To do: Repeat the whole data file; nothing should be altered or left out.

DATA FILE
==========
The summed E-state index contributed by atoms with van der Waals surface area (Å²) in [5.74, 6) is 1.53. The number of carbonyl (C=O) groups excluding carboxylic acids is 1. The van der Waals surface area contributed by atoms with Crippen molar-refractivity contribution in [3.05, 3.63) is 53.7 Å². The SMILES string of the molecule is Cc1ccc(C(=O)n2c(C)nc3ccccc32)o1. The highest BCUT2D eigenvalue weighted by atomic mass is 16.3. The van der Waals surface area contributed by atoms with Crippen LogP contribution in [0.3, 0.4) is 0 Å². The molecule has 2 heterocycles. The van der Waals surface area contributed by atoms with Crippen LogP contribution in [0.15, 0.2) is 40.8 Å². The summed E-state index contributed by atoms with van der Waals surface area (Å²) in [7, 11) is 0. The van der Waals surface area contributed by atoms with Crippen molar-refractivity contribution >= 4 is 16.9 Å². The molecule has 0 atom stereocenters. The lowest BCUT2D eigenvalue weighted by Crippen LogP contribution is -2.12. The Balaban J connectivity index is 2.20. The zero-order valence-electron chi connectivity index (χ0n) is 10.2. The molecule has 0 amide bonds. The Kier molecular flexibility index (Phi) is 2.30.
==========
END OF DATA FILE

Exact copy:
The summed E-state index contributed by atoms with van der Waals surface area (Å²) in [5.74, 6) is 1.53. The number of carbonyl (C=O) groups excluding carboxylic acids is 1. The van der Waals surface area contributed by atoms with Crippen molar-refractivity contribution in [3.05, 3.63) is 53.7 Å². The SMILES string of the molecule is Cc1ccc(C(=O)n2c(C)nc3ccccc32)o1. The highest BCUT2D eigenvalue weighted by atomic mass is 16.3. The van der Waals surface area contributed by atoms with Crippen LogP contribution in [0.3, 0.4) is 0 Å². The molecule has 2 heterocycles. The van der Waals surface area contributed by atoms with Crippen LogP contribution in [0.15, 0.2) is 40.8 Å². The summed E-state index contributed by atoms with van der Waals surface area (Å²) in [7, 11) is 0. The van der Waals surface area contributed by atoms with Crippen molar-refractivity contribution >= 4 is 16.9 Å². The molecule has 0 atom stereocenters. The lowest BCUT2D eigenvalue weighted by Crippen LogP contribution is -2.12. The Balaban J connectivity index is 2.20. The zero-order valence-electron chi connectivity index (χ0n) is 10.2. The molecule has 0 amide bonds. The Kier molecular flexibility index (Phi) is 2.30.